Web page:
Soft power enables countries to persuade or attract others to support their interests. A country’s soft power is heavily dependent upon its global image and international prestige. In the case of China, the central government has developed top-down strategies for enhancing China’s soft power, which in conjunction with public diplomacy, are designed to cultivate a positive international image of China.

China has more of a strategy that reflects public diplomacy than soft power, per se. China has a three part strategy. The first is to develop the content of Chinese soft power then there is more traditional ideas of culture: art, music, literature, Chinese traditional medicine , Confucianism. The third part of the strategy is developing the vehicle or the mechanisms by which China can project this soft power. 

Soft power provides a magnet for a country that attracts others to it , others want to emulate the country, they respect the country, they value the country’s  political system. In other words others want to be like it . That’s soft power. It comes from society. It does not come from the government. 

Public diplomacy is one aspect of soft power. Soft power can be derived from a country’s policies, if the policies are seen as legitimate and attractive in the eyes of others. Soft power can also be derived from a country’s performance. China gets a lot of soft power from its astonishing record economically, raising hundreds of millions of people out of poverty. A lot of people admire that. That produces soft power.

For most countries, there is a pretty clear divide between soft power and public diplomacy. In China’s that’s different because the government is so concerned to both define and construct the political and the cultural narrative. 

Thus far China’s soft power, public diplomacy efforts have not been very successful and  they have not gotten much return on their investment. 

China’s soft power campaign is limited by the dissonance between the image that China aspires to project and the country’s actions. Rising nationalism, assertiveness vis-à-vis territorial disputes, crackdowns on nongovernmental organizations, censorship of domestic and international media, limits to the entry of foreign ideals, and political repression constrain China’s soft power. If China’s narratives don’t address the country’s shortcomings, it becomes very hard to sell the idea of China as a purveyor of attractive values, Chinese culture and ideas have the potential to appeal worldwide, but only when there is honesty in the depiction.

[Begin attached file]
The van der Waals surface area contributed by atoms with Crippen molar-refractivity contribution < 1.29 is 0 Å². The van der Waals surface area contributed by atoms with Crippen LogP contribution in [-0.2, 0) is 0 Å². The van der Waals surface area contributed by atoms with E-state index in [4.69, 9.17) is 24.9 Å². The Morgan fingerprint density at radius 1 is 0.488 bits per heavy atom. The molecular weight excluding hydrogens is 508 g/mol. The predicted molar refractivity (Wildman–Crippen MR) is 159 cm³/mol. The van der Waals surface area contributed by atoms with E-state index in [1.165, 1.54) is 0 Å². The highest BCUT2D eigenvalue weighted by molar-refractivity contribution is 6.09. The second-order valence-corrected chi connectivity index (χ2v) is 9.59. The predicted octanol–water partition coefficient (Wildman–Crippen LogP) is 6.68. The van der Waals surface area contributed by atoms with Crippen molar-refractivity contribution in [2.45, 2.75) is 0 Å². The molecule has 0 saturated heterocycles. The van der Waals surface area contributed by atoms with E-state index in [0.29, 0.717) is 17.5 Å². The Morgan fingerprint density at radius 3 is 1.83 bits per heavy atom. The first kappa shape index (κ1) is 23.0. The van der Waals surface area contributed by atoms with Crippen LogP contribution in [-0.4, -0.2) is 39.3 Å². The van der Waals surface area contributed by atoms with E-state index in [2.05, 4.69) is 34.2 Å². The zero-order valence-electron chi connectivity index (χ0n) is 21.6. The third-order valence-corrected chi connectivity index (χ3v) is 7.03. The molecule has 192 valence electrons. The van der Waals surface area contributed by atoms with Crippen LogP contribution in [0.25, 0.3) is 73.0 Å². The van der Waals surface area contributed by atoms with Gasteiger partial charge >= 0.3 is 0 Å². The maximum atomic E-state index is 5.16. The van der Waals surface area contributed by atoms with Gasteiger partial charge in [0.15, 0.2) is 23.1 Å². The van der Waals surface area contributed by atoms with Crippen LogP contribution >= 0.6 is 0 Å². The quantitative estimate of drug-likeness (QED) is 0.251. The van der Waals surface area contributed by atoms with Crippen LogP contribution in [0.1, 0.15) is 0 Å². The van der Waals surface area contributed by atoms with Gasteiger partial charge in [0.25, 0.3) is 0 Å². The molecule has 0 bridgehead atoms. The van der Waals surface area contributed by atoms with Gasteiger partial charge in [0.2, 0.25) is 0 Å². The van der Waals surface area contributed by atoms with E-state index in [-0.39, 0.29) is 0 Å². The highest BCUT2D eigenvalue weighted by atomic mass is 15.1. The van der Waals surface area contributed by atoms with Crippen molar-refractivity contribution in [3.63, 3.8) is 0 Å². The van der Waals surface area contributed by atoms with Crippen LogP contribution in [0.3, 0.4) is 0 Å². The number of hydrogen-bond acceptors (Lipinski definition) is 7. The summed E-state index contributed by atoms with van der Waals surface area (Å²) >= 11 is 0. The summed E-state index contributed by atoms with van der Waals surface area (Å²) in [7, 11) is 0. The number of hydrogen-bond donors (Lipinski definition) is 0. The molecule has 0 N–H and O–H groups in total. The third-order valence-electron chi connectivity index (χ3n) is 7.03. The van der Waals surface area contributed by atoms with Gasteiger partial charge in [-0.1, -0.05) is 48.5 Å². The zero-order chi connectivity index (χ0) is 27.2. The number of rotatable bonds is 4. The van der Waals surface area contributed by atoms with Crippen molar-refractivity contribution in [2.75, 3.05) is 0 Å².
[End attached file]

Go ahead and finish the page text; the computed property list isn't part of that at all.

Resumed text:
Ultimately, China’s tightening authoritarian political system is the biggest obstacle to the positive image the country and government yearn for. So long as [China’s]political system denies, rather than enables, free human development, its propaganda efforts will face an uphill battle. Without the free exchange of ideas and the ability of Chinese citizens to engage in open debate, the gap between the government’s portrayal and China’s reality will likely grow. China will find it hard to win friends and influence nations so long as it muzzles its best advocates.

According to The Soft Power 30, the overall score for China is 51.25

  1. Digital: China ranks 30
  2. Enterprise: China ranks 21
  3. Education: China ranks 17
  4. Culture: China ranks 8
  5. Engagement: China ranks 10
  6. Government: China ranks 29
  7. Polling: China ranks 29


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